Try digitalPLUS for 10 days for only $0.99

Readers Respond

News Opinion Readers Respond

Illegal immigrants who commit crimes should be reported to federal authorities

The federal Secure Communities Program requires state and local law enforcement to inform the federal Immigration and Customs Enforcement agency when they make an arrest so that ICE can determine whether the prints of the person in custody match those in a federal database indicating that person is in the country illegally ("Mayor seeks to allay fears of immigrants about police," March 2).

But isn't it protocol for one law enforcement agency to inform another when there is a possibility that person is wanted by another agency or jurisdiction?

The main argument against requiring local jurisdictions to participate in the Secure Communities program is that that illegal immigrants who are witnesses or victims of crime will be afraid to cooperate with police. Yet that's true of anyone who is breaking the law.

Would someone who was wanted for drug possession likely report an assault? Aren't all people who are subject to arrest — and the people around them — anxious to avoid contact with police?

The only solutions that don't give preferential treatment to illegal immigrants are to either ban law enforcement from informing each other about suspects altogether, or ban prosecution of anyone who is a witness or victim of a crime.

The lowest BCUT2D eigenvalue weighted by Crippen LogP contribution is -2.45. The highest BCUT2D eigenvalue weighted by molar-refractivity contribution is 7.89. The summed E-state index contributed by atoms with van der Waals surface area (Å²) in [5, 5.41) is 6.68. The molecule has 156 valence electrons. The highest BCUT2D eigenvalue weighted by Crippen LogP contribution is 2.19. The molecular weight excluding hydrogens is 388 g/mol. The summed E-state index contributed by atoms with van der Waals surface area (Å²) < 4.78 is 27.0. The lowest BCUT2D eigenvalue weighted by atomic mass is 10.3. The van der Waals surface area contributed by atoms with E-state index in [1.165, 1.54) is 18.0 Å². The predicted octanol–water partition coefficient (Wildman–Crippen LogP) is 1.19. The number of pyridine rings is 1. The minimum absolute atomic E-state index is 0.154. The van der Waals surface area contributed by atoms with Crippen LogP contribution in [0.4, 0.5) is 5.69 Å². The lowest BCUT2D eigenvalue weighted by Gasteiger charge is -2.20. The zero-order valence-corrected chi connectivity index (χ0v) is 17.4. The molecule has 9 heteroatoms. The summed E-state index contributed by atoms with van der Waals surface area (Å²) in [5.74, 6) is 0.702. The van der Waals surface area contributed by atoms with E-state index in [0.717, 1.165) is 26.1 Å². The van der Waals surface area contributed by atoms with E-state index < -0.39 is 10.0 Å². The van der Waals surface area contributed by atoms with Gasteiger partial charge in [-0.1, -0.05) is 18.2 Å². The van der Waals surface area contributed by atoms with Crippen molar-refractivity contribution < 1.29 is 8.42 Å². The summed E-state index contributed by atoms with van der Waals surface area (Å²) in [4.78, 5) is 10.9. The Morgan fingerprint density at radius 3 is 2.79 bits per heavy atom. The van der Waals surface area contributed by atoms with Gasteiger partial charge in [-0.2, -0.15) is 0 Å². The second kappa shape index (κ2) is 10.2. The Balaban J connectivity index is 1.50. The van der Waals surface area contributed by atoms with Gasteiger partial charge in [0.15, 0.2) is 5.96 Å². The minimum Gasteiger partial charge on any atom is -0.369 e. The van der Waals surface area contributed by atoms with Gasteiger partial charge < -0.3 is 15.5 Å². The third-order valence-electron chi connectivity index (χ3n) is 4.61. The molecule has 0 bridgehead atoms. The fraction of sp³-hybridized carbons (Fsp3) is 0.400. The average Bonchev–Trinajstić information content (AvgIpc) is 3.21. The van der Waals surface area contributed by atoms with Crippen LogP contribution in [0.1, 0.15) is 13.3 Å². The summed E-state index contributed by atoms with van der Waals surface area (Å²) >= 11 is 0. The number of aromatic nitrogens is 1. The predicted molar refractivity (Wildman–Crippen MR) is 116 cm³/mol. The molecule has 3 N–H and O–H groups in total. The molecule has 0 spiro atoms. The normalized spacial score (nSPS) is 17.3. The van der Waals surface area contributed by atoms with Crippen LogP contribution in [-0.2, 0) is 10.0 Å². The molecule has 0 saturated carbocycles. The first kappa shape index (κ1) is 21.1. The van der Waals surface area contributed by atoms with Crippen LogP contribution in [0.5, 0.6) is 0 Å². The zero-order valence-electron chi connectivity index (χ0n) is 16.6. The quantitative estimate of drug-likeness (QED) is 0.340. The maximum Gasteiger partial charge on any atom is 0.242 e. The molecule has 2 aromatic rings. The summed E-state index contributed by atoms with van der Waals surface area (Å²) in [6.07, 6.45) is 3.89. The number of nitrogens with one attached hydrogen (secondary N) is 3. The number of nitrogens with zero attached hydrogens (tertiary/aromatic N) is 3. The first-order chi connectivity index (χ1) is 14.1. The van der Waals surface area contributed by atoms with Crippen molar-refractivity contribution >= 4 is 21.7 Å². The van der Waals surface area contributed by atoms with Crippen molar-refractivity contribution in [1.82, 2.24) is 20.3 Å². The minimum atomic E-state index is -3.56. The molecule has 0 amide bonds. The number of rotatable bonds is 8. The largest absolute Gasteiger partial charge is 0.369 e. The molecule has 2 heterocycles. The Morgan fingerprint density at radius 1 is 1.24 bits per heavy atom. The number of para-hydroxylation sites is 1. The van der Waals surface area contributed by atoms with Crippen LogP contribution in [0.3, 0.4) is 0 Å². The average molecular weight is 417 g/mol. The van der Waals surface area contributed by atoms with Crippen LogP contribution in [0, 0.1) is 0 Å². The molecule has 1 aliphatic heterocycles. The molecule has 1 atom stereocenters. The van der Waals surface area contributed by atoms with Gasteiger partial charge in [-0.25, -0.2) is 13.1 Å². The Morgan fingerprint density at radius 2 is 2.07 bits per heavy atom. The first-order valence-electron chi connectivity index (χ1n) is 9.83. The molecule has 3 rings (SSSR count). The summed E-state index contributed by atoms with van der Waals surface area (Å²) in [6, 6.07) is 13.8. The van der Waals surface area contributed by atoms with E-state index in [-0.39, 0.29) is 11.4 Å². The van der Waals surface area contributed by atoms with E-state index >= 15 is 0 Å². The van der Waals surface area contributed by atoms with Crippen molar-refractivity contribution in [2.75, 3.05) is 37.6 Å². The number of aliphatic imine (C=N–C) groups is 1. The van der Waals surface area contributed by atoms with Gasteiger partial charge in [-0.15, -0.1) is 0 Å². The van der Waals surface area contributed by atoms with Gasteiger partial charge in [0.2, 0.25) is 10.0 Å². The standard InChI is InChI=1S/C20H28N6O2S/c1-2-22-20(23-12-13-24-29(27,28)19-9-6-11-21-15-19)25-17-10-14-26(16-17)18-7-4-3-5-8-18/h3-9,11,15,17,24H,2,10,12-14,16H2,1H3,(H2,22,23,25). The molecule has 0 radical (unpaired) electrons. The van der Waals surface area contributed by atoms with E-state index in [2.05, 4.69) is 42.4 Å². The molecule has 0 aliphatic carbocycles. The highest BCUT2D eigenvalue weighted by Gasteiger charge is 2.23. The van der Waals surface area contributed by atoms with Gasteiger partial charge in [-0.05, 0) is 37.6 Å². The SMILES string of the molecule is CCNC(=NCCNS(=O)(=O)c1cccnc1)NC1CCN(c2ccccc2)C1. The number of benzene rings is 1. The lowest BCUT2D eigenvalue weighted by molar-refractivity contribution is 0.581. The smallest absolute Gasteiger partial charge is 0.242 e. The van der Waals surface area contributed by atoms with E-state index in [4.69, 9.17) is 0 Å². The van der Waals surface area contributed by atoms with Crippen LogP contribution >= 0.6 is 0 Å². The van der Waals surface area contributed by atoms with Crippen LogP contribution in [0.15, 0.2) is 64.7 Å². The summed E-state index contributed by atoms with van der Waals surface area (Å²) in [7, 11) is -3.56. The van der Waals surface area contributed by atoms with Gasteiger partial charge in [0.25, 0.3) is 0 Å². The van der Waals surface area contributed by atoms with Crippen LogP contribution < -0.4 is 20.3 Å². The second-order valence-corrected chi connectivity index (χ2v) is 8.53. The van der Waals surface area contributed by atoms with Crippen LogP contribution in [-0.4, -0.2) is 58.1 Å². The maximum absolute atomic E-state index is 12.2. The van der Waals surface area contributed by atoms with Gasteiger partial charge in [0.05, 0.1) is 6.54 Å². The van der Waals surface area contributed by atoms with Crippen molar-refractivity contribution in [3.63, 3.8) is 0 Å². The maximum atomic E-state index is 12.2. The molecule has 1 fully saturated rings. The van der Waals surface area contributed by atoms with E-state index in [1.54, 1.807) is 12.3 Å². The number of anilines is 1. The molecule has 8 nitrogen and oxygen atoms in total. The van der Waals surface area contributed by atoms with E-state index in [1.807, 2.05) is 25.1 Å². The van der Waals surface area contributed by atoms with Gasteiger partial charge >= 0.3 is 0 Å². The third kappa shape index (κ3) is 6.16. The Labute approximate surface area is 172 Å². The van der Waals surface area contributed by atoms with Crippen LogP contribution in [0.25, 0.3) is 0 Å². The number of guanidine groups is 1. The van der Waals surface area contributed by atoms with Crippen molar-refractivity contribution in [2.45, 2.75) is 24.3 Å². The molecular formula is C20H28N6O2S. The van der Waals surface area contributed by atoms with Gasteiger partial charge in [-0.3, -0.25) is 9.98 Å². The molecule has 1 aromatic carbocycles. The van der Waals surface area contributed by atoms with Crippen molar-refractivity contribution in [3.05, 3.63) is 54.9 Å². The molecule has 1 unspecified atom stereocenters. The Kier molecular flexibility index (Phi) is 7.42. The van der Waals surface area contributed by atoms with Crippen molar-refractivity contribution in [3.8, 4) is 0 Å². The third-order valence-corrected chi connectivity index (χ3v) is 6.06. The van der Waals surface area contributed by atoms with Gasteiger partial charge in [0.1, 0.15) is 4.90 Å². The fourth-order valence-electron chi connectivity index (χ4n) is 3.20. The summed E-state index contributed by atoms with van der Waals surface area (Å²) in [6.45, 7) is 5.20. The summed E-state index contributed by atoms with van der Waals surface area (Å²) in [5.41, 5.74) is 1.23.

Michelle Alston, Baltimore

Copyright © 2015, The Baltimore Sun
Related Content
  • Immigration takes center stage

    Immigration takes center stage

    In calling for an immigration policy that includes a path to citizenship and expanded legal protections against deportation for millions of undocumented immigrants living in the U.S., Democratic presidential hopeful Hillary Rodham Clinton has presented her potential Republican rivals in 2016 with...

  • Immigration reform can wait

    Immigration reform can wait

    The Sun's recent editorial, "No lame duck president" (Nov. 16), made the editorial board look a little ridiculous.

  • Don't finance amnesty

    Don't finance amnesty

    Funding for the federal government under the current continuing resolution runs out on Tuesday, Dec. 11 at midnight, and the Republican majority in the House of Representatives seems poised to prevent another government shut down.

  • No amnesty for undocumented immigrants

    No amnesty for undocumented immigrants

    President Obama wants to write his own laws on immigration and amnesty ("Immigrants, advocates must wait for deportation relief," Feb. 17).

  • Obama casts himself as a dictator with immigration action

    Obama casts himself as a dictator with immigration action

    On Thursday President Barack Obama granted amnesty to 5 million illegal aliens even though he declared it is not amnesty ("Obama makes his case for immigration action," Nov. 21). He has lost credibility with all the lies he has said in the past six years as president. What he did was unconstitutional....

  • Obama's disastrous immigration policy

    Obama's disastrous immigration policy

    The misguided immigration policies of President Barack Obama will have disastrous consequences for the nation's future ("Immigration reprieve would apply to 55,000 in Maryland," Feb. 8).

  • Immigration reform, yes, executive action, no

    Immigration reform, yes, executive action, no

    Is the looming battle over immigration really about Congress' power to legislate immigration policy or about the president's power to set policy by executive order? I think it's the latter. But what really is at stake is the ability of Congress to deal effectively with the millions of illegal immigrants...

  • Who do the Democrats think they're fooling?

    Who do the Democrats think they're fooling?

    I am disappointed but not surprised by the furor over whether to fully fund the Department of Homeland Security ("Congress OKs deal to avoid shutdown at Homeland Security," Feb. 27).

Comments
Loading

82°